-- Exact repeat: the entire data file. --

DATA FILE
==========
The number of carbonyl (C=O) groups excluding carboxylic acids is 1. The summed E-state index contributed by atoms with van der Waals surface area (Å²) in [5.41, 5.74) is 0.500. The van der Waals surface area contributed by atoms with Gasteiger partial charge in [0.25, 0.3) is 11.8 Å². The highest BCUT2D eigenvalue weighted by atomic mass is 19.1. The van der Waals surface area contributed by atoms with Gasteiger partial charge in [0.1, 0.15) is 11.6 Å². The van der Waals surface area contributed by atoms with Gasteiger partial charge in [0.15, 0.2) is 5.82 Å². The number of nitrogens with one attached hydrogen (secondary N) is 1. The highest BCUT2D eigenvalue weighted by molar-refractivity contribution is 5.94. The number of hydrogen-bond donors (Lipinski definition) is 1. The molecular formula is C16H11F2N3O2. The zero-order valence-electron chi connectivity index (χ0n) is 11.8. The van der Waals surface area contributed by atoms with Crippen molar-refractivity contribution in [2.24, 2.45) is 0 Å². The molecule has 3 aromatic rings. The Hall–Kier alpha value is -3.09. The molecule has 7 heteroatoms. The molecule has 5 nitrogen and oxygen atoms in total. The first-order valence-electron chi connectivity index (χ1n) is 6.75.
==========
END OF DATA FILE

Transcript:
The number of carbonyl (C=O) groups excluding carboxylic acids is 1. The summed E-state index contributed by atoms with van der Waals surface area (Å²) in [5.41, 5.74) is 0.500. The van der Waals surface area contributed by atoms with Gasteiger partial charge in [0.25, 0.3) is 11.8 Å². The highest BCUT2D eigenvalue weighted by atomic mass is 19.1. The van der Waals surface area contributed by atoms with Gasteiger partial charge in [0.1, 0.15) is 11.6 Å². The van der Waals surface area contributed by atoms with Gasteiger partial charge in [0.15, 0.2) is 5.82 Å². The number of nitrogens with one attached hydrogen (secondary N) is 1. The highest BCUT2D eigenvalue weighted by molar-refractivity contribution is 5.94. The number of hydrogen-bond donors (Lipinski definition) is 1. The molecular formula is C16H11F2N3O2. The zero-order valence-electron chi connectivity index (χ0n) is 11.8. The van der Waals surface area contributed by atoms with Crippen molar-refractivity contribution in [2.24, 2.45) is 0 Å². The molecule has 3 aromatic rings. The Hall–Kier alpha value is -3.09. The molecule has 7 heteroatoms. The molecule has 5 nitrogen and oxygen atoms in total. The first-order valence-electron chi connectivity index (χ1n) is 6.75.